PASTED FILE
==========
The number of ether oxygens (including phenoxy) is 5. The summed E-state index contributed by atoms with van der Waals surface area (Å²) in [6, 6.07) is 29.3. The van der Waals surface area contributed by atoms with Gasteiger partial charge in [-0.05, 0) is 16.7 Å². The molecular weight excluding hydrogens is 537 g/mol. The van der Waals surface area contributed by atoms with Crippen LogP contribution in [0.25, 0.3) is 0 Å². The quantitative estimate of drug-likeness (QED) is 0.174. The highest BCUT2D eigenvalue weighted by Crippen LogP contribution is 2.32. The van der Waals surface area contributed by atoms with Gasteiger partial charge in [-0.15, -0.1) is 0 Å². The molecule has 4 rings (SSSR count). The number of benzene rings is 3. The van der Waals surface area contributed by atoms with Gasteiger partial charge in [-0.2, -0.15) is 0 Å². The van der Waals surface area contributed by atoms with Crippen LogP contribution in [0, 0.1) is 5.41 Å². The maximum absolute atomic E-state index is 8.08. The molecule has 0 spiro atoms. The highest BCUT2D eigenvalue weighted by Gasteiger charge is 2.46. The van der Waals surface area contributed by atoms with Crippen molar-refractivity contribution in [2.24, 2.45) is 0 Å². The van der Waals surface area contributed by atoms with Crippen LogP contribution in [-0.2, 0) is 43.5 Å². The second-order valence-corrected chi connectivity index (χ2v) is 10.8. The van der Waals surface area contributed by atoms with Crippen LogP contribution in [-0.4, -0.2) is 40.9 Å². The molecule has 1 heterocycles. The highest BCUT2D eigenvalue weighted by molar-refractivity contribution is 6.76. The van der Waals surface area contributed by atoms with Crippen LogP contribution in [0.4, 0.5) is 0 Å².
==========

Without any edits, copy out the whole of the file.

The number of ether oxygens (including phenoxy) is 5. The summed E-state index contributed by atoms with van der Waals surface area (Å²) in [6, 6.07) is 29.3. The van der Waals surface area contributed by atoms with Gasteiger partial charge in [-0.05, 0) is 16.7 Å². The molecular weight excluding hydrogens is 537 g/mol. The van der Waals surface area contributed by atoms with Crippen LogP contribution in [0.25, 0.3) is 0 Å². The quantitative estimate of drug-likeness (QED) is 0.174. The highest BCUT2D eigenvalue weighted by Crippen LogP contribution is 2.32. The van der Waals surface area contributed by atoms with Gasteiger partial charge in [-0.15, -0.1) is 0 Å². The molecule has 4 rings (SSSR count). The number of benzene rings is 3. The van der Waals surface area contributed by atoms with Gasteiger partial charge in [-0.2, -0.15) is 0 Å². The van der Waals surface area contributed by atoms with Crippen LogP contribution in [0, 0.1) is 5.41 Å². The maximum absolute atomic E-state index is 8.08. The molecule has 0 spiro atoms. The highest BCUT2D eigenvalue weighted by Gasteiger charge is 2.46. The van der Waals surface area contributed by atoms with Crippen molar-refractivity contribution in [2.24, 2.45) is 0 Å². The van der Waals surface area contributed by atoms with Crippen LogP contribution in [-0.2, 0) is 43.5 Å². The second-order valence-corrected chi connectivity index (χ2v) is 10.8. The van der Waals surface area contributed by atoms with Crippen LogP contribution in [-0.4, -0.2) is 40.9 Å². The molecule has 1 heterocycles. The highest BCUT2D eigenvalue weighted by molar-refractivity contribution is 6.76. The van der Waals surface area contributed by atoms with Crippen LogP contribution in [0.4, 0.5) is 0 Å².